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In this article we examine the mandible of Riparo Mezzena a Middle Paleolithic rockshelter in the Monti Lessini (NE Italy, Verona) found in 1957 in association with Charentian Mousterian lithic assemblages. Mitochondrial DNA analysis performed on this jaw and on other cranial fragments found at the same stratigraphic level has led to the identification of(More)
The melanocortin 1 receptor (MC1R) regulates pigmentation in humans and other vertebrates. Variants of MC1R with reduced function are associated with pale skin color and red hair in humans of primarily European origin. We amplified and sequenced a fragment of the MC1R gene (mc1r) from two Neanderthal remains. Both specimens have a mutation that was not(More)
demographic history that is probably different to that of other Neandertal groups placed in Eastern Europe and in the Italian Peninsula. The most recent common ancestor of the seven Neandertal sequences has been estimated to be around 250,000 ± 65,000 years of age (assuming an age of around 40,000 years for these specimens) by coalescent methods(More)
The appearance of anatomically modern humans in Europe and the nature of the transition from the Middle to Upper Palaeolithic are matters of intense debate. Most researchers accept that before the arrival of anatomically modern humans, Neanderthals had adopted several 'transitional' technocomplexes. Two of these, the Uluzzian of southern Europe and the(More)
One of the present challenges in the study of human evolution is to recognize the hominin taxon that was ancestral to Homo sapiens. Some researchers regard H. heidelbergensis as the stem species involved in the evolutionary divergence leading to the emergence of H. sapiens in Africa, and to the evolution of the Neandertals in Europe. Nevertheless, the(More)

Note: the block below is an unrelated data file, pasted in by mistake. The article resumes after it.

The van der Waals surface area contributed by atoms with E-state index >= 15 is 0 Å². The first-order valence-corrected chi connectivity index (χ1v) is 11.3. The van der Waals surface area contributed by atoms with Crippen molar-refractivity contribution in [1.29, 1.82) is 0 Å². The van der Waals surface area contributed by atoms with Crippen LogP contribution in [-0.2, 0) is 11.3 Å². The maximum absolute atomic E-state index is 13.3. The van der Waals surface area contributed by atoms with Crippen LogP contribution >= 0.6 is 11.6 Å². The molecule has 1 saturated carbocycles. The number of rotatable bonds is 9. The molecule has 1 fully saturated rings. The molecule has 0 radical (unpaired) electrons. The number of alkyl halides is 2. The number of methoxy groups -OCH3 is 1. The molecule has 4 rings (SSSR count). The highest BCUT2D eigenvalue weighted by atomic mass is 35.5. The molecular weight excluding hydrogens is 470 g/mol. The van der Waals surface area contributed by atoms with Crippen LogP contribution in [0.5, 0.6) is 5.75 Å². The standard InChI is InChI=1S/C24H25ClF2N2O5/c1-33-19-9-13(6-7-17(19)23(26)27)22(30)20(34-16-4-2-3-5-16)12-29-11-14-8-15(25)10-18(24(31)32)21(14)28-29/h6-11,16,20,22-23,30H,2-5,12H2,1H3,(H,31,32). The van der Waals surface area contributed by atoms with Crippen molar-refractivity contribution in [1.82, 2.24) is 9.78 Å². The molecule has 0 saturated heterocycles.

BACKGROUND The high frequency (around 0.70 worldwide) and the relatively young age (between 14,000 and 62,000 years) of a derived group of haplotypes, haplogroup D, at the microcephalin (MCPH1) locus led to the proposal that haplogroup D originated in a human lineage that separated from modern humans >1 million years ago, evolved under strong positive(More)
The Neanderthals are a well-distinguished Middle Pleistocene population which inhabited a vast geographical area extending from Europe to western Asia and the Middle East. Since the 1950s paleoanthropological studies have suggested variability in this group. Different sub-groups have been identified in western Europe, in southern Europe and in the Middle(More)
The site of 'Ubeidiya is located in the Jordan Valley, Israel and has been biochronologically dated to 1.5 m.y.a. It exhibits large lithic and faunal assemblages. Previous published hominid material includes a molar (UB 1701) and I(2) (UB 1700). A recent review of the faunal material from previous excavations has revealed a highly worn hominid right lateral(More)
During later MOIS3, in Europe two populations were present, autochthonous Neanderthals and modern humans. Ecological competition between these two populations has often been evoked but never demonstrated. Our aim is to establish whether resource competition occurred. In this paper, in order to examine the possibility of ecological competition between these(More)
Juvenile age estimation methods used in forensic anthropology generally lack methodological consistency and/or statistical validity. Considering this, a standard approach using nonparametric Multivariate Adaptive Regression Splines (MARS) models were tested to predict age from iliac biometric variables of male and female juveniles from Marseilles, France,(More)